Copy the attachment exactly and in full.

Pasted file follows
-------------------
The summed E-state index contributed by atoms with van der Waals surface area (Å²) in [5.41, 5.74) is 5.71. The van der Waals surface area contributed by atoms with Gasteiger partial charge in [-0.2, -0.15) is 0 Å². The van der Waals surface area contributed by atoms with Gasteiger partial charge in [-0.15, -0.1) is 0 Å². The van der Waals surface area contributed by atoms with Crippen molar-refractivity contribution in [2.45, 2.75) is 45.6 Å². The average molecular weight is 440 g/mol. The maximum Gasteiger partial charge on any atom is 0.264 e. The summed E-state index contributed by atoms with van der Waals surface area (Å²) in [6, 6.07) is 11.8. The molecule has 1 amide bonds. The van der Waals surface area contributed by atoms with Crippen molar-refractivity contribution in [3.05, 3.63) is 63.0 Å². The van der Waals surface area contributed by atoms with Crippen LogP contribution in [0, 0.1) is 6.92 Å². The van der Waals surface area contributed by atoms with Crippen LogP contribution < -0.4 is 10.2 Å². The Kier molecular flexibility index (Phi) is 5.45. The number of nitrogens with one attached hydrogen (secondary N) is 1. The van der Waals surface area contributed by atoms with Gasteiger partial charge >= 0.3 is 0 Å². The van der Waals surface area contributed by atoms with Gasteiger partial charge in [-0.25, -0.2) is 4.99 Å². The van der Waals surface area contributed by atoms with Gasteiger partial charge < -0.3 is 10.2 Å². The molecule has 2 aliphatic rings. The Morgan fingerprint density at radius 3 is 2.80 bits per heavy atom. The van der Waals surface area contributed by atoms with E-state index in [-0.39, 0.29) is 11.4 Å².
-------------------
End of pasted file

The summed E-state index contributed by atoms with van der Waals surface area (Å²) in [5.41, 5.74) is 5.71. The van der Waals surface area contributed by atoms with Gasteiger partial charge in [-0.2, -0.15) is 0 Å². The van der Waals surface area contributed by atoms with Gasteiger partial charge in [-0.15, -0.1) is 0 Å². The van der Waals surface area contributed by atoms with Crippen molar-refractivity contribution in [2.45, 2.75) is 45.6 Å². The average molecular weight is 440 g/mol. The maximum Gasteiger partial charge on any atom is 0.264 e. The summed E-state index contributed by atoms with van der Waals surface area (Å²) in [6, 6.07) is 11.8. The molecule has 1 amide bonds. The van der Waals surface area contributed by atoms with Crippen molar-refractivity contribution in [3.05, 3.63) is 63.0 Å². The van der Waals surface area contributed by atoms with Crippen LogP contribution in [0, 0.1) is 6.92 Å². The van der Waals surface area contributed by atoms with Crippen LogP contribution < -0.4 is 10.2 Å². The Kier molecular flexibility index (Phi) is 5.45. The number of nitrogens with one attached hydrogen (secondary N) is 1. The van der Waals surface area contributed by atoms with Gasteiger partial charge >= 0.3 is 0 Å². The van der Waals surface area contributed by atoms with Gasteiger partial charge in [-0.25, -0.2) is 4.99 Å². The van der Waals surface area contributed by atoms with Gasteiger partial charge < -0.3 is 10.2 Å². The molecule has 2 aliphatic rings. The Morgan fingerprint density at radius 3 is 2.80 bits per heavy atom. The van der Waals surface area contributed by atoms with E-state index in [-0.39, 0.29) is 11.4 Å².